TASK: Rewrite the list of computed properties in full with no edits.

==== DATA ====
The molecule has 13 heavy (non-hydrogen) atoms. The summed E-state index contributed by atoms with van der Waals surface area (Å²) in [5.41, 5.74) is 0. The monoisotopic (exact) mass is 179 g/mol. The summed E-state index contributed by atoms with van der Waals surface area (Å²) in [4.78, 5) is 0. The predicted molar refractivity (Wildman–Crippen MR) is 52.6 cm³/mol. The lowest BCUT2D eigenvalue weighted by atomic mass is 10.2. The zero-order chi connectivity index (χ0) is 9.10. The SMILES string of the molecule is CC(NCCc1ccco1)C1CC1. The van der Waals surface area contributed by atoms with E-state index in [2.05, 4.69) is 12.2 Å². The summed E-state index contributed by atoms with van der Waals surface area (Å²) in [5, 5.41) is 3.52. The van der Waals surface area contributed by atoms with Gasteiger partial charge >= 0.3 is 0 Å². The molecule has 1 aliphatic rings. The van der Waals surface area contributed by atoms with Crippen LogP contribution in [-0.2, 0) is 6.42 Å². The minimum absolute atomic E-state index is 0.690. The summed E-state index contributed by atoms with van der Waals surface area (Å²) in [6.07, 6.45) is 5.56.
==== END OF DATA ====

The molecule has 13 heavy (non-hydrogen) atoms. The summed E-state index contributed by atoms with van der Waals surface area (Å²) in [5.41, 5.74) is 0. The monoisotopic (exact) mass is 179 g/mol. The summed E-state index contributed by atoms with van der Waals surface area (Å²) in [4.78, 5) is 0. The predicted molar refractivity (Wildman–Crippen MR) is 52.6 cm³/mol. The lowest BCUT2D eigenvalue weighted by atomic mass is 10.2. The zero-order chi connectivity index (χ0) is 9.10. The SMILES string of the molecule is CC(NCCc1ccco1)C1CC1. The van der Waals surface area contributed by atoms with E-state index in [2.05, 4.69) is 12.2 Å². The summed E-state index contributed by atoms with van der Waals surface area (Å²) in [5, 5.41) is 3.52. The van der Waals surface area contributed by atoms with Gasteiger partial charge >= 0.3 is 0 Å². The molecule has 1 aliphatic rings. The van der Waals surface area contributed by atoms with Crippen LogP contribution in [-0.2, 0) is 6.42 Å². The minimum absolute atomic E-state index is 0.690. The summed E-state index contributed by atoms with van der Waals surface area (Å²) in [6.07, 6.45) is 5.56.